In the early and mid 1800’s, rural Ireland did not have a strong tradition of yeast bread making. Baking was done in the home and, in addition to having limited supplies, time was often at a premium. The use of baking soda as a leavening agent was quick, effective and it produced a much more consistent result than yeast did. It caught on quickly and made a staple of the Irish diet until commercial bread production began in earnest, though it is still popular in Ireland and many other parts of the world.
The original soda breads contained nothing more than flour, buttermilk, baking soda and salt. The buttermilk was leftover from the butter making process and the bread was almost always served with freshly churned butter. Today, the breads often contain additional ingredients, like sugar, butter, currants or caraway seeds to enhance the flavor of the bread. Soda bread is heartier than most yeast breads and pairs very well with soups, stews and meat dishes. It also makes outstanding toast.


4 cups flour
1 teaspoon salt
2 tablespoons sugar
1 1/2 teaspoons baking soda
5 tablespoons of butter
1 egg
2 cups buttermilk
3/4 cup currants

In a bowl blend together the flour, salt, sugar and baking soda.

Using a pastry cutter cut in the butter until it is incorporated into the dry mixture.

Add the egg (slightly beaten) and buttermilk and mix well until a sticky dough forms. Fold in currants.

Spoon out onto a lightly floured board, sprinkle a little flour over the top of it and knead it twice. Yes, I said ONLY twice.

Than, shape into a ball, cut an X across the top of the loaf and bake at 350 degrees for 45 minutes to an hour. This bread will LOOK done way before it is. Bake even longer if necessary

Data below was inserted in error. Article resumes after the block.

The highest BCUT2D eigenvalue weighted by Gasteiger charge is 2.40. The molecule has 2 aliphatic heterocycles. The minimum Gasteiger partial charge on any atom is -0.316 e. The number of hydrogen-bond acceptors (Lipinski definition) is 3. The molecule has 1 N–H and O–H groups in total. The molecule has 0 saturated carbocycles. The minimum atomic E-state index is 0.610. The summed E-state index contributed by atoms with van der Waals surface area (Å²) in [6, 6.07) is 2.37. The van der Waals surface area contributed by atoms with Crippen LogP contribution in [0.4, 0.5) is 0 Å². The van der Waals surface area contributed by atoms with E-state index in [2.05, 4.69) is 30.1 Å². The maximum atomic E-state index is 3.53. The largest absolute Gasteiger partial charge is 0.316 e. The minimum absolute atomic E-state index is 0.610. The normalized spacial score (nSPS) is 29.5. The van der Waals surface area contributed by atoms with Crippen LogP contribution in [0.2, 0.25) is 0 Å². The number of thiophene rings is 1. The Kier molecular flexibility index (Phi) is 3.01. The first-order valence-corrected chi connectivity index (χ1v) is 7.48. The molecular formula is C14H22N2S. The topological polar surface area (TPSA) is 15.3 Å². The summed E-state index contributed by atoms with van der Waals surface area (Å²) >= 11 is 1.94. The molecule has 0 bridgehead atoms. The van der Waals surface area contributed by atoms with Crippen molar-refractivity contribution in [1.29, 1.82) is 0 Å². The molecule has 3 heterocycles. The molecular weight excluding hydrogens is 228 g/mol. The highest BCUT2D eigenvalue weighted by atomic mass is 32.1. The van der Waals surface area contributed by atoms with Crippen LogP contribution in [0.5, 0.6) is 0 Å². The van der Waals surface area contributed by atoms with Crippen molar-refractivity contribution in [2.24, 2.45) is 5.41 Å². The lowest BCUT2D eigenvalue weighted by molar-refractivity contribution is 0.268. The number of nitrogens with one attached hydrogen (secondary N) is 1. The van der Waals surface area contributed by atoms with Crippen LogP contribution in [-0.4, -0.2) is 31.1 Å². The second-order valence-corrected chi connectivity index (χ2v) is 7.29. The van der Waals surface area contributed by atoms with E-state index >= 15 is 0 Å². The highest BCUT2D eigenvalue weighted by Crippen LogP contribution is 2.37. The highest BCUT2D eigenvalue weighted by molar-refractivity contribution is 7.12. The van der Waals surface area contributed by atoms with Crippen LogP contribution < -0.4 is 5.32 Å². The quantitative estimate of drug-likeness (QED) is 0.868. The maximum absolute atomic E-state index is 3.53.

if when tapping on the loaf it doesn't sound completely hollow.


Monday, March 5, 2012

Pressure Cooker Chicken Broth

I have never made homemade Chicken Broth but always wanted to. Yet it always seemed such a hassle
until I started cooking with a Pressure Cooker and realized how quick and easy it would be. And now that I've made it, I suspect I'll make it from now on. It freezes wonderfully and makes all the difference in the soups I'm making.

Again, if you don't have a pressure cooker, just follow the instructions but place all ingredients in a heavy pot, or Dutch Oven and simmer for two hours. (It'll foam, so you'll want to skim that off at the end)

The best way to go about this I think is to ask you something. Do you serve whole chicken?  Homemade or bought at Costco, or Sam's or Safeway?   Perfect!  Use up all the meat, and save the carcass in the refrigerator. When you're ready to whip up some chicken broth, just do the following.

Ingredients and Method:

1 large sweet onion, peeled and quartered
2 stalks celery, washed and coarsely chopped
2 carrots, washed and coarsely chopped
10 cloves garlic
10 whole peppercorns
4 quarts water (check your pressure cooker for it's fill line)
1 teaspoon salt
1 chicken carcass

Add all ingredients to Cooker.

You could use cheesecloth to tie up the vegetables and spices and make it easier to strain, but
you're gonna have to remove all the chicken bones anyway, so I don't mess with it.

Cover and bring up to pressure. When it begins to steam constantly, turn the heat down to medium low
and let cook for 30 minutes in the Pressure Cooker.

Remove from heat and let cool down slowly. Do not use the "cold-water" method to arrest the cooking.

When it's safe, remove cover, and strain ingredients from broth. Now here's a hint, there will be enough chicken left on the carcass to make soup with, and I wouldn't waste it. Throw out all the bones, and spices and vegetables, but save the chicken pieces for soup. It's cooked already, flavorful, and ready to go. Just refrigerate until you are ready to use.

Pour the broth into a large bowl, cover with plastic wrap, and chill overnight. The following day, remove and skim off all the fat. Divide and freeze into two containers, unless you are using one right away.

A note: I say divide into two bowls, because although it may not be enough broth for a soup, you can add some water with no loss of quality, or even canned broth. This way, your homemade product will last twice as long.


And watch for my two upcoming soup recipes.